Spot palladium rose to a peak of $1,458 per ounce, its highest on record, and was up 1.5 percent at $1,454 per ounce as of 1305 GMT.
Autocatalyst manufacturer Johnson Matthey said in a report last week that the deficit in the palladium market will widen dramatically this year as stricter emissions standards increase demand.
“The market is fundamentally strong,” Julius Baer analyst Carsten Menke said. “(The) ongoing deficit and autocatalyst producers saying they are not seeing broad-based substitution from palladium to platinum really reinforce the prevailing positive sentiment.”
Both metals are primarily consumed by automakers for use in catalytic converter manufacturing, but platinum is more heavily used in the diesel vehicles that have fallen out of favour since the Volkswagen emissions-rigging scandal broke in 2015.
Palladium, unlike platinum, has benefited from a switch to petrol engines and expectations for growth in hybrid electric vehicles, which tend to be partly gasoline-powered.
This has helped the metal largely ignore falling car sales across the globe.
“Industrial demand is good, but not booming considering how weak the car markets are. (However) the case for a multi-year deficit is much more compelling, and there is a very good price trend, attracting a lot of investment demand,” Menke said.
However while prices are likely to climb in the short term, he said, “in the longer term, say the next 12 months, assuming global car sales fail to rebound as the global economy slows, prices will be pushed back”.
Meanwhile, spot gold rose 0.3 percent to $1,325.51 per ounce, having earlier hit its highest since the end of January at $1,326.07 as the dollar weakened on rising optimism for a trade deal between the world’s two largest economies. [USD/]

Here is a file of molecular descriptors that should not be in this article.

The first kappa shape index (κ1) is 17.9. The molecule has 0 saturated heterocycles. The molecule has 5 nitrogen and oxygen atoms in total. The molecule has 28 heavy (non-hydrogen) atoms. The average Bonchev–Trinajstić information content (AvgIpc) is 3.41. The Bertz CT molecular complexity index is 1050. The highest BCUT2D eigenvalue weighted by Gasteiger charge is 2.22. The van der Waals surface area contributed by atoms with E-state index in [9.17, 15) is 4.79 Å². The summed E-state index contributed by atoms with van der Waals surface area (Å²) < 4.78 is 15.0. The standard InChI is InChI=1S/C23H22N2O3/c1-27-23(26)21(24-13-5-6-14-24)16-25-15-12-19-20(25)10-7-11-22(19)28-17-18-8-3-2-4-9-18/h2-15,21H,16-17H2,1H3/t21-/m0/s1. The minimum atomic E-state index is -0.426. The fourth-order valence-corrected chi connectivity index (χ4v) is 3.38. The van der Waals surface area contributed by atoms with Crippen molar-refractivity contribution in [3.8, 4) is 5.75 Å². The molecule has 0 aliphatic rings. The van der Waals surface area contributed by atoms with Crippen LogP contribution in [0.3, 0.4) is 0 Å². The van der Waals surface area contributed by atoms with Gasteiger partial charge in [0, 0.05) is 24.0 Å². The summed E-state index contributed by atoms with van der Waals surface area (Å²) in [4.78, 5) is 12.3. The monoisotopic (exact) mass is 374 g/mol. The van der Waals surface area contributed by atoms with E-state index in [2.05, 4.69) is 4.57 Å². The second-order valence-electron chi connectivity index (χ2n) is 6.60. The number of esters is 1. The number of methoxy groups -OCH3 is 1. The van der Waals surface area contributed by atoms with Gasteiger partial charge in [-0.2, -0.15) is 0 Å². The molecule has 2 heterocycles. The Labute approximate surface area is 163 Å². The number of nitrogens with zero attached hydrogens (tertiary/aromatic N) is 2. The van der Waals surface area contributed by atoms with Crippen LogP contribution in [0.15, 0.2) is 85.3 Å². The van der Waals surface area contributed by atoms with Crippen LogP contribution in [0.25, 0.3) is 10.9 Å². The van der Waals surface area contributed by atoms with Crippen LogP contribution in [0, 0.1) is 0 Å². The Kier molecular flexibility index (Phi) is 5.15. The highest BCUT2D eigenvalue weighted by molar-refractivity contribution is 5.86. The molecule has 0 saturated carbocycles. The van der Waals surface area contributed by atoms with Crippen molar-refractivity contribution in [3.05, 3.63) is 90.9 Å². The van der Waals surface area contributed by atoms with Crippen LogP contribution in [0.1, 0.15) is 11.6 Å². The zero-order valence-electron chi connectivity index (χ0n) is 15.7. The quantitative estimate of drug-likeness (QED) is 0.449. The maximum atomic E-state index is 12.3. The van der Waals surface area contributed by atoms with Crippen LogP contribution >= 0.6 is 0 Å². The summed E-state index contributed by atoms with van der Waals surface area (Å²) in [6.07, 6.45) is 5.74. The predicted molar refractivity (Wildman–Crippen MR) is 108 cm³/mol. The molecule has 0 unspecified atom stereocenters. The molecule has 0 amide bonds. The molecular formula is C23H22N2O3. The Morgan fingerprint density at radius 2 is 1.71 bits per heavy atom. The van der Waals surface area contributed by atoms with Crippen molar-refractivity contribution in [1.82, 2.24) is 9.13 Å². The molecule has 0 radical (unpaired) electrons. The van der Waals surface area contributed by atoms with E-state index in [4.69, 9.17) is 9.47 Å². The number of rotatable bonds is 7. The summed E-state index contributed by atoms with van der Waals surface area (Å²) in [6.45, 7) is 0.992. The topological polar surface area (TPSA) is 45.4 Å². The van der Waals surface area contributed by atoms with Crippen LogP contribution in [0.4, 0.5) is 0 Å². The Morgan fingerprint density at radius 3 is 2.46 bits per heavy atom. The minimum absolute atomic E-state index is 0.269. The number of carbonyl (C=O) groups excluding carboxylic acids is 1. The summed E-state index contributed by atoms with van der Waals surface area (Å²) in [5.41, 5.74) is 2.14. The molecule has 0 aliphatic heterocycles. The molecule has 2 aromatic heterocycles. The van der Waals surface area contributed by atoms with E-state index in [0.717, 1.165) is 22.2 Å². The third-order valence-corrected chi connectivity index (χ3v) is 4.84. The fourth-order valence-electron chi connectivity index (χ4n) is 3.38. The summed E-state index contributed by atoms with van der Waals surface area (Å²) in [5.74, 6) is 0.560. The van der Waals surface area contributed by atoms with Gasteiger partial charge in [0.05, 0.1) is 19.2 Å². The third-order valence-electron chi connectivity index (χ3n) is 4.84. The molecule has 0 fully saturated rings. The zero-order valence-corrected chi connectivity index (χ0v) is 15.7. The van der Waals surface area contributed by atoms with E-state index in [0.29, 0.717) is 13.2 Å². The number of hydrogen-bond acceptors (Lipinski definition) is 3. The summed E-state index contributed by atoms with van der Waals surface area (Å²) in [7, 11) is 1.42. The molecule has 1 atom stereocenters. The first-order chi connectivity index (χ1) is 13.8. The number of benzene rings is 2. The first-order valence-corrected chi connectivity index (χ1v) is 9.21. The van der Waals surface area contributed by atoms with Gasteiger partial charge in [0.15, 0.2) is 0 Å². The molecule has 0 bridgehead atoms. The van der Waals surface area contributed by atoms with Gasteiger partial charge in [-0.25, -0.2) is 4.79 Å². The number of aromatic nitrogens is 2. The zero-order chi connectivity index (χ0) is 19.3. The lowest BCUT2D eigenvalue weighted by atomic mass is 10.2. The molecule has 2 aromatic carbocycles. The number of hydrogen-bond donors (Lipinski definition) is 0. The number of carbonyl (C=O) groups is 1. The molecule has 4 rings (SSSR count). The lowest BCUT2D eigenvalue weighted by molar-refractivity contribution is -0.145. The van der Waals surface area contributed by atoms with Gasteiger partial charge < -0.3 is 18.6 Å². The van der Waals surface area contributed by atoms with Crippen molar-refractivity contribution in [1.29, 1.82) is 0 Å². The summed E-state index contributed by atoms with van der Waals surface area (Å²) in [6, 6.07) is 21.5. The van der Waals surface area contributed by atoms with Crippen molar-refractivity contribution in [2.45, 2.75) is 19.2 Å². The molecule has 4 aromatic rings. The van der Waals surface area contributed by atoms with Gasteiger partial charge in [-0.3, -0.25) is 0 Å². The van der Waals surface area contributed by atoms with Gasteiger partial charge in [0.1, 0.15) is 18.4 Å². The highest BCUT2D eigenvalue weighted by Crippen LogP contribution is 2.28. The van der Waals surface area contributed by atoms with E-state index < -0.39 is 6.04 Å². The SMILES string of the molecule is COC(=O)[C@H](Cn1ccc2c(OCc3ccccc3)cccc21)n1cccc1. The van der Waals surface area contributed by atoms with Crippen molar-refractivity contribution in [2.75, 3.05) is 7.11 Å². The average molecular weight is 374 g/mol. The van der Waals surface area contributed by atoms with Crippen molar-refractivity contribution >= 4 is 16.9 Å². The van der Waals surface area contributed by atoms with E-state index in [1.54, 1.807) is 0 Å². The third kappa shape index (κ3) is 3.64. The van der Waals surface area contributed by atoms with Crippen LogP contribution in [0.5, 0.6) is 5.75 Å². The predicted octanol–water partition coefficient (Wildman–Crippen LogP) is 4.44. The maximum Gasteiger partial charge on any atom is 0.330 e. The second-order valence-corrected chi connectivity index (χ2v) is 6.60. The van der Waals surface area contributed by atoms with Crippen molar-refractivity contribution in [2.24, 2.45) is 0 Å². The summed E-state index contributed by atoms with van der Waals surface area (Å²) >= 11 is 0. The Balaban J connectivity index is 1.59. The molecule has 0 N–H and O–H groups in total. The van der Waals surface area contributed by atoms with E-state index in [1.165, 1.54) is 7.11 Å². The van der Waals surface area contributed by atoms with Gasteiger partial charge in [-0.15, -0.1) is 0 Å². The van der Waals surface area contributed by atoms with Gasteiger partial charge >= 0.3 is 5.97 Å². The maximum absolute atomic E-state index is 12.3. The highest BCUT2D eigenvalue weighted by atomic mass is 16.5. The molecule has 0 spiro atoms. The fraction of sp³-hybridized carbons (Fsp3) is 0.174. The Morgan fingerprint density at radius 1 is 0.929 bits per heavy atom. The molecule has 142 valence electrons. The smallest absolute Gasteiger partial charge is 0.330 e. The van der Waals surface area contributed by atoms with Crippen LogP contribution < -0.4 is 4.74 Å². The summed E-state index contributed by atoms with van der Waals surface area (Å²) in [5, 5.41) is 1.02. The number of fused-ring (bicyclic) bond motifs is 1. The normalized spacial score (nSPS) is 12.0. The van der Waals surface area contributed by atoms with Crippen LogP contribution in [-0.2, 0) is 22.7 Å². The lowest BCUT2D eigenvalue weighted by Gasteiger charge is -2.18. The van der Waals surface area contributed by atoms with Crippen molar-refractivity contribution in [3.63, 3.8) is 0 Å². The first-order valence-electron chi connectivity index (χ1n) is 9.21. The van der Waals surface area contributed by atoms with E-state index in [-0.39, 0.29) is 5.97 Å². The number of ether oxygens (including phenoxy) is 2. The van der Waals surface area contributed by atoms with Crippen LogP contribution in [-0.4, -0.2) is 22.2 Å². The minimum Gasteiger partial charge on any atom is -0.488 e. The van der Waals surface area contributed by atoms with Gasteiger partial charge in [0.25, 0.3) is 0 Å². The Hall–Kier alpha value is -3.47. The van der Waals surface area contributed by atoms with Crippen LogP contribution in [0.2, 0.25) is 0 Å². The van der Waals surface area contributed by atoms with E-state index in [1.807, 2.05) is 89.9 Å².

U.S. gold futures rose 0.5 percent to $1,328.90 per ounce.
“The market will be looking closely at U.S. and China data and gold could target a retest of the $1,326 level,” said Nicholas Frappell, global general manager at ABC Bullion.
Investors will also be looking ahead to minutes of the U.S. Federal Reserve’s January policy meeting on Wednesday for further clarity on interest rate hikes this year. Higher rates tend to weigh on non-yielding gold.
Among other precious metals, platinum rose 0.5 percent to $806.20 per ounce, having earlier touched a near two-week high of $807, while silver was up 0.2 percent at $15.80.
(Reporting by K. Sathya Narayanan and Karthika Suresh Namboothiri in Bengaluru; Editing by Jan Harvey)
The Aberdeen Standard Physical Palladium Shares ETF (PALL) closed at $136.54 on Friday, up $1.54 (+1.14%). Year-to-date, PALL has gained 34.46%, versus a 4.35% rise in the benchmark S&P 500 index during the same period.
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